SNP to oppose “dubious legality” of Tory mass spy surveillance


Snoopers charter faces opposition for concentrating power in secret services 

THE SCOTTISH NATIONAL PARTY will oppose UK Government plans to create sweeping new powers for mass surveillance of phone and internet records – but the plans are likely to pass due to Tory support and Labour abstentions. 

The Investigatory Powers Bill, dubbed the ‘snooper’s charter’ by critics, has led to outcry from civil liberties campaigners, journalists and political groups after its introduction to parliament. 

Focus on UK spying practices were brought into the spotlight by US whistleblower Edward Snowden, which led to a court finding GCHQ spying practices were illegal

More recently it emerged that MPs private emails were also being collected by UK secret services, despite the principle of confidentiality for politicians in their correspondence. 

Campaign group Liberty have been at the forefront of opposition to the Snoopers Charter, warning that the bill contains numerous threats to online privacy, legal protections, and security due to hacking.

Controversial measures include: a lack of judicial oversight for surveillance warrants; blanket retention of internet records, new hacking powers and the legalisation of mass data retention as revealed by Edward Snowden. 

UK Government aims to enforce unprecedented mass surveillance of internet in #SnoopersCharter

New leaked documents, reported by The Intercept, revealed previous concerns from inside the UK Government that MI5 was collecting too much private surveillance date, making it harder to focus on serious threats to national security

Snowden also argues that the US-UK approach to surveillance and hacking – including the use of ‘backdoors’ in security software – increases the threat to those countries from cyber-terrorism. 

SNP justice and home affairs spokesperson Joanna Cherry QC said the party would vote against the bill due to a lack of concessions from the Tory government.

“It is now clear that SNP MPs will be forced to vote against the Investigatory Powers Bill at its third reading,” Cherry said.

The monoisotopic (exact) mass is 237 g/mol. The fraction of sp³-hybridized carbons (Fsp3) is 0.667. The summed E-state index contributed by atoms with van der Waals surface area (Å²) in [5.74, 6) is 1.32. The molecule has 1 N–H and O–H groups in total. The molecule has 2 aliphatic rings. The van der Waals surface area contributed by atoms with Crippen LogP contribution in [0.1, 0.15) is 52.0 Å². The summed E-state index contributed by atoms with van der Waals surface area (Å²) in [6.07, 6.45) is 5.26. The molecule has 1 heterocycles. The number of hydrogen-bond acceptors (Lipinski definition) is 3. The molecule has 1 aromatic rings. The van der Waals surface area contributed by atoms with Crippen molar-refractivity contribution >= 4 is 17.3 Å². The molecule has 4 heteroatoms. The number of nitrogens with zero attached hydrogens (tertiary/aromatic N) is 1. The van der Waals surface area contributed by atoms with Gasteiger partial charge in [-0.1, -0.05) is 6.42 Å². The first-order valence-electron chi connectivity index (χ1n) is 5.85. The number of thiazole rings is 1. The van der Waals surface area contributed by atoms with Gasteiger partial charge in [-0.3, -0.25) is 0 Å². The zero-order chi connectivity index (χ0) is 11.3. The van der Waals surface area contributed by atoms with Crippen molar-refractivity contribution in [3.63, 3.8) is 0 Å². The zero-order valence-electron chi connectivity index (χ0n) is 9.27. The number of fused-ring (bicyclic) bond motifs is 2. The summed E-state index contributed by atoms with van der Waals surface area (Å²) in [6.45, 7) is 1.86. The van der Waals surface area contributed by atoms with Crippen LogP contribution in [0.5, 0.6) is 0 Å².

“Despite months of discussion and debate, the UK government has failed to make a convincing case for such wide-ranging new powers and it has failed to deliver the necessary robust safeguards and independent oversight that these powers would require.

“The SNP is clear that while the security services and the police require adequate powers to fight terrorism and serious crime, it is vital that any new powers are proportionate, focused, and in accordance with law.”

Snowden described the various proposals as “the most intrusive and least accountable surveillance regime in the West.”

While the SNP abstained at the second reading of the bill, following a failure to commit to further amendments from the UK Government the party decided to oppose the legislation.

This means that the vast majority of Scottish MPs will oppose the charter.

Cherry added: “While we welcome the attempt to consolidate a number of statutes, and to have a modern and comprehensive law, the home secretary has failed to make an adequate case for internet connection records and for bulk powers, and as many of the powers sought in this bill are of dubious legality and go far beyond those provided for in other Western democracies, the onus is on the UK Government to provide sufficient justification for these powers, to ensure they are targeted, and to provide robust safeguards and independent oversight.

“Governments should always seek to build cross-party support for laws of this kind but rather than listening and responding to the genuine concerns that the SNP has raised throughout the legislative process about the nature, extent and implementation of these wide-ranging new powers the UK Government has instead dismissed and rejected nearly all of our amendments at every stage.”

Similar concerns were expressed by Nik Williams of Scottish Pen, part of the international organisation to defend freedom of expression.

Williams told CommonSpace: “It looks like the concessions offered by Theresa May have satisfied the Labour party, while the SNP, led by Joanna Cherry QC MP, have publicly stated that they are prepared to oppose the bill. 

“The fracturing of the opposition looks set to give the bill a clear path through the House of Commons, leaving huge questions unanswered about the government's commitments to civil liberties.

“Scottish Pen does not believe the current amendments to be sufficient to adequately protect free speech and privacy. We join the SNP MPs in calling for both bulk powers and internet connection records to be scrapped from the bill, among other key changes we believe necessary. These powers have no place in any other modern democracy and the operational case has not been made for them to be in place in the UK.”

Picture courtesy of UK Parliament TV

Check out what people are saying about how important CommonSpace is. Pledge your support today.